Herb Garden, Catering Coming to 17th Street Market
December 19, 2011
By Teya Vitu
The 17th Street Market has seen striking changes in the past few months.
The fish counter is gone. The Asian section has been downscaled and, with that, 6,500 square feet of the market were walled off for warehouse storage.
On the other hand, CEO Tom Kusian right now is building an herbal greenhouse right by the front door, and he’s on the verge of giving the market a showroom for his party rental and catering divisions.
“We’ve gotta keep going,” Kusian said. “I’ve got much bigger plans for this operation than what we’ve lost.”
By early January, you should be able to buy potted herbs at the market known for its refrigerated produce room. Kusian started adding a small selection of standard supermarket items such as Cheerios and Frosted Flakes cereals in the fall.
17th Street Market will remain an international foodie haven, and Kusian believes he can also provide the basic grocery items found at more traditional supermarkets.
“We feel we’re a part of Downtown,” Kusian said. “This is a really good option for Downtown grocery shopping. A lot of people when they are here would like to have more basic stuff. When students move down here, we want to have stuff students would want. We’re handling more items for the people who live Downtown.”
Kusian says that adding supermarket fare will not come at the expense of the bountiful English, European and Asian selections plus the full aisle of teas that make the 17th Street Market a singular favorite. It’s just a matter of shelving tricks. Kusian pointed out that often enough an item has three rows on the shelf.
“We don’t have to allocate three lines to this,” he said about one soy milk.
Some shoppers likely think of only the 17th Street Market when they head into the warehouse district to this gem of a store that, like Roma Imports, breaks every retail rule for location, location, location.
But the 17th Street Market is just a small part, no more than 10 or 15 percent, of Kusian’s Tucson Food Service Group that fills the entire warehouse block. The bread-and-butter is the wholesale food distribution primarily to hotels, institutions and correctional facilities that makes Tucson Food Service the largest family-owned food distributor in southern Arizona.
Tucson Food Service added the 17th Street Music Shop six or seven years ago and then Tucson Party Rentals. In fall 2010, Alan Haynes Catering joined Kusian’s operation, and Kusian is building this new commercial catering wing with a passion.
Tucson Food Service in June 2011 got the catering contract for the city golf courses at Randolph, Silverbell, El Rio and Fred Enke.
He is marrying this golf course contract with the 17th Street Market. His company catered the first “Wedding on the Green” at Randolph in November, and he wants to make that a regular option.
Soon 17th Street Market will become a one-stop shop for party rentals, catering and the long-established international foods and local produce.
“We have all the resources to be a major player in catering,” Kusian said. “We want to offer that to anyone who walks into the store. We will have a showroom for party rentals and catering.”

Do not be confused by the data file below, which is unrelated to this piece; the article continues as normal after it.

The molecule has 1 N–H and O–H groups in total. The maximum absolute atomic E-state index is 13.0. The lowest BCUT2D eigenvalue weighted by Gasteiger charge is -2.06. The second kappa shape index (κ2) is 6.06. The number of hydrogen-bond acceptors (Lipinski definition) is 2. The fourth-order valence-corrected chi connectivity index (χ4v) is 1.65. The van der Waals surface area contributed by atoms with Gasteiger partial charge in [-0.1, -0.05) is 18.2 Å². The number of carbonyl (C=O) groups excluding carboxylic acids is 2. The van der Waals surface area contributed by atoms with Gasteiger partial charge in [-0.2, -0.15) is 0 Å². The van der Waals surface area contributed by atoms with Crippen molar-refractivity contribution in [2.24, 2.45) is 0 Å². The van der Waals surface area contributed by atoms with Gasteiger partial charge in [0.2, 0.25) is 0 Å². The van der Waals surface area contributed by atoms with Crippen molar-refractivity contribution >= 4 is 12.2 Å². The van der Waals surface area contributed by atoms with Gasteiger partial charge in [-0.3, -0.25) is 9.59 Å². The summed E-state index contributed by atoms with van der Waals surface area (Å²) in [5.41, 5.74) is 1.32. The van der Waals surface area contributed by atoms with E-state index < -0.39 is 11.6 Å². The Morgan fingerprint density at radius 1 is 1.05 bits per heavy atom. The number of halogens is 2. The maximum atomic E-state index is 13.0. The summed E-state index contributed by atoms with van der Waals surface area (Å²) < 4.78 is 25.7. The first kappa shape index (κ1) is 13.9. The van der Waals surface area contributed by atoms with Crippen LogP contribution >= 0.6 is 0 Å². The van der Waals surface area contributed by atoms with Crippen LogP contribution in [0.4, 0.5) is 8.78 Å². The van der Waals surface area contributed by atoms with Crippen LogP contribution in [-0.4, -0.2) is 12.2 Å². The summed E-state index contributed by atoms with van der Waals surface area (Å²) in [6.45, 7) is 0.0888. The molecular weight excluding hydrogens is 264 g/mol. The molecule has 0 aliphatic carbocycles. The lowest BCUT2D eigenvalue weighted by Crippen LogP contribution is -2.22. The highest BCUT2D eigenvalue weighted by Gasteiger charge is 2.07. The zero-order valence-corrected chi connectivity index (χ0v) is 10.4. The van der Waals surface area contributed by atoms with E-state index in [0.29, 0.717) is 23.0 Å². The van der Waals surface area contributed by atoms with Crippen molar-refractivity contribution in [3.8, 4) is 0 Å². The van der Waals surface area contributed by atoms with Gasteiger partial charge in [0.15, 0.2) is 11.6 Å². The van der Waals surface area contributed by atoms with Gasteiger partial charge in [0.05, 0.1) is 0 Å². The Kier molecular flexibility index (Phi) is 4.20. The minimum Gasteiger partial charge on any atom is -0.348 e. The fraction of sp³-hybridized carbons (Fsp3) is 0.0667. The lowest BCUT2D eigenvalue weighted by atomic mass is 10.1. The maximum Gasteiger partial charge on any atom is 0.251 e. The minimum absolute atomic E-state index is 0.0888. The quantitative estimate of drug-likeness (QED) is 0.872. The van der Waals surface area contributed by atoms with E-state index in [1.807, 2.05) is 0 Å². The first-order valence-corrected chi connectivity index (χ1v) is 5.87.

The first noticeable change at 17th Street Market came earlier in 2011 when the 19,000-square-foot retail area was reduced to 12,000 square feet with a new wall that sliced right through what was the Asian section.
A new Asian market on the Northwest Side took a sizeable bite out of 17th Street Market’s Asian sales.
“We needed the storage,” Kusian said. “Instead of six aisles of Asian food that was not doing well, we consolidated that area for warehouse storage. We still have the largest Asian selection of anybody with the exception of the major Asian distributors.”
The fresh fish counter disappeared a couple months ago, too. Kusian drew the sustainable, ethical, philosophical line in the sand. Plus customers started resisting the price creep of fish with some varieties costing up to $22.99 per pound.
“With fish there is more demand than supply. There is overfishing,” Kusian said. “We want to handle sustainable seafood. We are limiting some of the species. Red snapper in the Sea of Cortez are being overfished. Smaller fish are coming to market. We will only carry it when we get the bigger ones. We’re not going to sell shark any more. It’s not sustainable.”
The seafood selection is now down to about six feet of cooler space in the refrigerated produce and dairy room. The selection changes by the week. The recent stock included steelhead trout, tiger shrimp, oysters, tilapia and Atlantic salmon.
Kusian is especially excited about the herb greenhouse getting built during the holiday season between the store entrance and the produce room. It will carry potted herbs from Avra Valley.
A roll-up door in the northern wall will be kept open to allow daylight to shower on the herbs, which will also be bathed with special lighting.
“I may just expand the greenhouse outside the store,” Kusian said.
The herb greenhouse makes perfect sense when you look at the 17th Street Market’s history. Kusian offered loading dock space for a Willcox farmer to sell his cherries in 1992. Within weeks that evolved into Tom’s Downtown Farmers Market, and in 1993 that became the 17th Street Market, which broadened to international foods in 1994-95.
“We’re getting back to our roots,” said Kusian, well aware of his literal play on words. “We may do a farmers market on the weekends outside.”